2009-05-14

MUMS - How good you are when things go wrong

I always say this so I have probably blogged it in the past, in light of my MOZY incident probably recently, but "It's not how good you are when things go right, it's how good you are when things go wrong".

My wife and I are (unexpectedly) expecting our 4th baby.  We paid for a private scan at MUMS last week.  Part of the package is a DVD of the scan.  The scan was a really good one, but unfortunately when we got home we realised our DVD was completely blank.

I phone them up and they offered a free scan.  I was still disappointed because there was a beautiful part of our previous scan that would be lost, where we were zoomed right into our baby's hand as she repeatedly clenched and reopened her hand, but I agreed because at least we would have something.

When we had our scan they gave us probably double the normal amount of time.  In addition to that they upgraded our scan from a plain ultra sound to one of those 4D scans.  We were given twice as many printed photos of the scan, and absolutely loads of still images were written to the DVD.  They more than made up for the initial unfortunate mistake.

MUMS is a good company, because they are good when things go wrong!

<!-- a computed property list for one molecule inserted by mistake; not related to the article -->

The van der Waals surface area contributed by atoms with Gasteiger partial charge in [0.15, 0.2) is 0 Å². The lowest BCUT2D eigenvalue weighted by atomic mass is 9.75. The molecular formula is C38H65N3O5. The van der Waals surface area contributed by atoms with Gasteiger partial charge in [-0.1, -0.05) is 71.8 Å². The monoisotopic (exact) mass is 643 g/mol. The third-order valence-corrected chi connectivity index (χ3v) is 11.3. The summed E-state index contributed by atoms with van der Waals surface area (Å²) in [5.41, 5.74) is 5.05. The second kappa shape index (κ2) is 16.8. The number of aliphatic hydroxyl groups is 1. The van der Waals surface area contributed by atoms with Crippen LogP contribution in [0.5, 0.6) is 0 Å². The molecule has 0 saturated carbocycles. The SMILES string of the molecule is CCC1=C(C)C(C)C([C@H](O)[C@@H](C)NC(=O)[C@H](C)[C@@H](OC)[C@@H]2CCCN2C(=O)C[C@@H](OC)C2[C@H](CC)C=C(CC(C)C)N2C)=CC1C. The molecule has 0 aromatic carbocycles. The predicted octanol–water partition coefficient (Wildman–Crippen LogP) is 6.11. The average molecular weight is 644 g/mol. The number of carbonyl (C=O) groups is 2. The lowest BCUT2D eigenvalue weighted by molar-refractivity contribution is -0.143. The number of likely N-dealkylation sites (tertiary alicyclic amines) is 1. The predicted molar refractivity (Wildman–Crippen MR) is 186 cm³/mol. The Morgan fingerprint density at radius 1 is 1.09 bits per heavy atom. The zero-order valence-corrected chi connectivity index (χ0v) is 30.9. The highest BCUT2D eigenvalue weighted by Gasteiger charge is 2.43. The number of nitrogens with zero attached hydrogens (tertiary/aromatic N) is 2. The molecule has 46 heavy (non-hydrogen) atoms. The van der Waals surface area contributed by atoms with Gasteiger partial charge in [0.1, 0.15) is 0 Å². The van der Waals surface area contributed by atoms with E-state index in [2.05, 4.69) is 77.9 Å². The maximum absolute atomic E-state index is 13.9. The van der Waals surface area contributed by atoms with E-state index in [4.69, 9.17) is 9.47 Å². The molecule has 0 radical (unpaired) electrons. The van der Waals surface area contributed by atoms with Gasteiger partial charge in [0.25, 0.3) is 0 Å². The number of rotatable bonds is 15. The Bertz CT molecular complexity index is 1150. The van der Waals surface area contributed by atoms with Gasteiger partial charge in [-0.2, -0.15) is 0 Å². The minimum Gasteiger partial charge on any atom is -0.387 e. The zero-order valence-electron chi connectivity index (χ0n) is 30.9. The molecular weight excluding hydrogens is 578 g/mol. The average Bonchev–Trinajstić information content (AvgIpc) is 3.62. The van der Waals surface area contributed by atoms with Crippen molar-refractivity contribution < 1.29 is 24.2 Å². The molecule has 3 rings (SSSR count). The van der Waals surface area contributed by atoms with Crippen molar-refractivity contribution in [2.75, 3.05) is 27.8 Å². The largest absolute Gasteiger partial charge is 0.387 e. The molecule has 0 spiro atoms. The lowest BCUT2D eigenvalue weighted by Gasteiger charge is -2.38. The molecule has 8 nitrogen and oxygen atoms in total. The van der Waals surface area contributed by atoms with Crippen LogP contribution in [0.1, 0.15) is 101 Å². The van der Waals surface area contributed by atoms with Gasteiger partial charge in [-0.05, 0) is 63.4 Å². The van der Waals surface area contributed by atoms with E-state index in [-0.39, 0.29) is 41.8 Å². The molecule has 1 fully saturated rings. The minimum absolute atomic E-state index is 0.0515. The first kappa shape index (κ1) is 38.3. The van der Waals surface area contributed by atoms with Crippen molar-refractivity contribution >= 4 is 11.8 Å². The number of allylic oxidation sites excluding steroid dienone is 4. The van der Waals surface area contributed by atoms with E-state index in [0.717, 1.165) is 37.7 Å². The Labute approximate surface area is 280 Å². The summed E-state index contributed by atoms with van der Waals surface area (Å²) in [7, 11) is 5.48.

2009-05-13

Bletchley Park

If you are unaware Bletchley Park played a vital part in World War II, it undoubtedly shortened the war (possibly by years) by decoding intercepted Nazi messages which had been encoded on the Enigma machine.  This site is credited with being the place where the first programmable computer was used to crack the more complex Lorenz Cipher Machine.

According to this petition number 10 Downing Street...


...the park is severly lacking in funds and has at best 2 to 3 years before it is forced to close down.  The idea that a site with such a historical significance could be bulldozed and redeveloped is astonishing!

Please help to preserve this computer related historical UK site by making as many UK residents as possible aware of this petition!


2009-05-08

Locking in ECO 5

Jonas has just added the following feature to ECO 5 which should turn up in the next build.